A new study says that women who become infected with the Toxoplasma gondii parasite, which causes toxoplasmosis, are more likely to attempt suicide than those who aren’t infected. We just want to make it clear that people have a higher risk of being infected by food or soil than they do by a litter box. Cats can shed Toxoplasma in their feces, and a person can come in contact with it while cleaning a litter box. If a healthy person, or a person who is not pregnant, is infected with Toxoplasma, the symptoms will usually go away on their own.
“We can’t say with certainty that T. gondii caused the women to try to kill themselves, but we did find a predictive association between the infection and suicide attempts later in life that warrants additional studies,” said Dr. Teodor T. Postolache of the University of Maryland School of Medicine, who wrote the study, in an interview with ABC News.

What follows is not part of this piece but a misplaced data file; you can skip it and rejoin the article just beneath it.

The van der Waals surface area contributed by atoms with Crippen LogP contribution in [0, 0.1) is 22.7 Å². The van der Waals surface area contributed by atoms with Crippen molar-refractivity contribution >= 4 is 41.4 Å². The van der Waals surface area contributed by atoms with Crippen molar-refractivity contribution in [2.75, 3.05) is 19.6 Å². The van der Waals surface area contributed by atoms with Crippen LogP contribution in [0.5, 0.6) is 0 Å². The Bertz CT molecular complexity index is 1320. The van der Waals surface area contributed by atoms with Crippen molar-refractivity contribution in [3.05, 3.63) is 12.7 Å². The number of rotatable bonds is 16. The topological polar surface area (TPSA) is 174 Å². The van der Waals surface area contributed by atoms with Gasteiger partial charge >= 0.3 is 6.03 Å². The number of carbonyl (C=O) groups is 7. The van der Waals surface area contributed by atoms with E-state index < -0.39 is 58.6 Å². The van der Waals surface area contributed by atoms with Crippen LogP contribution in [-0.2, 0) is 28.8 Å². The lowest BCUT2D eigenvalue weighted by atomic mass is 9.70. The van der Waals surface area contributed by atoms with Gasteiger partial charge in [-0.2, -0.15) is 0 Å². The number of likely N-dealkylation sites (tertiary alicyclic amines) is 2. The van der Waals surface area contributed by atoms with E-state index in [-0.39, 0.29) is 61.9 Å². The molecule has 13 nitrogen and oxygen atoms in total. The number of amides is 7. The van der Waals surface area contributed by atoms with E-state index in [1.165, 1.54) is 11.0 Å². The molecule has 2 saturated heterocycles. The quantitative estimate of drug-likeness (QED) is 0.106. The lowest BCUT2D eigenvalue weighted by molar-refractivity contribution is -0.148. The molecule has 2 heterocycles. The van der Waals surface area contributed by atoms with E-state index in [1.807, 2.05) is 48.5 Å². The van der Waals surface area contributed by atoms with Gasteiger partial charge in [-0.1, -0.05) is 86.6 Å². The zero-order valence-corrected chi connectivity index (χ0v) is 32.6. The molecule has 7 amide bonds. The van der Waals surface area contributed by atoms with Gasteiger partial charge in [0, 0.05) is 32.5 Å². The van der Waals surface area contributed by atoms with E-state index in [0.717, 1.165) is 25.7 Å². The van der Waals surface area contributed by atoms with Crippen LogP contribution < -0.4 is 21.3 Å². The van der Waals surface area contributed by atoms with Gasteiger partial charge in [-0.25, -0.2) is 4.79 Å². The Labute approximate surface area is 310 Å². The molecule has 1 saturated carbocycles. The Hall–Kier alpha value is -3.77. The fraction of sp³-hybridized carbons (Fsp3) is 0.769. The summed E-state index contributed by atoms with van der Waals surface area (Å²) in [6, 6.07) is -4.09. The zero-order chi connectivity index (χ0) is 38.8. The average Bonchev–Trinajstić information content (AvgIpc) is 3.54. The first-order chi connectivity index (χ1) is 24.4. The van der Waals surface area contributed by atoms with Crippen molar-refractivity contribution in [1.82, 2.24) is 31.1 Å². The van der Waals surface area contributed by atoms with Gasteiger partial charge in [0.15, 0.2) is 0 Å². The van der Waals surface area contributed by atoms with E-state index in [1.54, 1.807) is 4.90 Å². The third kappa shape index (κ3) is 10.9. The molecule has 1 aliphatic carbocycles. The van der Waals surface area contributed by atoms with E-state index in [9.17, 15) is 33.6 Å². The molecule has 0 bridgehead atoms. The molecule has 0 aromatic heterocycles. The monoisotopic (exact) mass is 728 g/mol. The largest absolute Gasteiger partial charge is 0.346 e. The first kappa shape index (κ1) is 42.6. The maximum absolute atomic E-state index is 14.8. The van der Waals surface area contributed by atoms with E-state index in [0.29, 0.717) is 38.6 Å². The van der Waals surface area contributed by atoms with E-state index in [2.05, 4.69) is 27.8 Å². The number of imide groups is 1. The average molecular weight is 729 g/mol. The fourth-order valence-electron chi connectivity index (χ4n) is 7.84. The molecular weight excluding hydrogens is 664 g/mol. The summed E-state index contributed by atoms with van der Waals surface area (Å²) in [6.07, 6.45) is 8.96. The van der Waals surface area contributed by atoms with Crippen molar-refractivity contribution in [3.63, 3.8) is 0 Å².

Toxoplasmosis affects more than 60 million people in the United States according to the CDC, but few people have symptoms. The parasite can’t infect a healthy immune system, so the people at greatest risk for infection are those with compromised immune systems or pregnant women.
Good hygiene can help to prevent an infection. Practice proper hand-washing. Don’t use a knife you used on raw meat to then cut cooked meat. Make sure your meat is stored at the proper temperature, and wash all fruits and vegetables. Simple steps can keep you and your family healthy. The CDC has a list of more preventive measures at their toxoplasmosis FAQ page.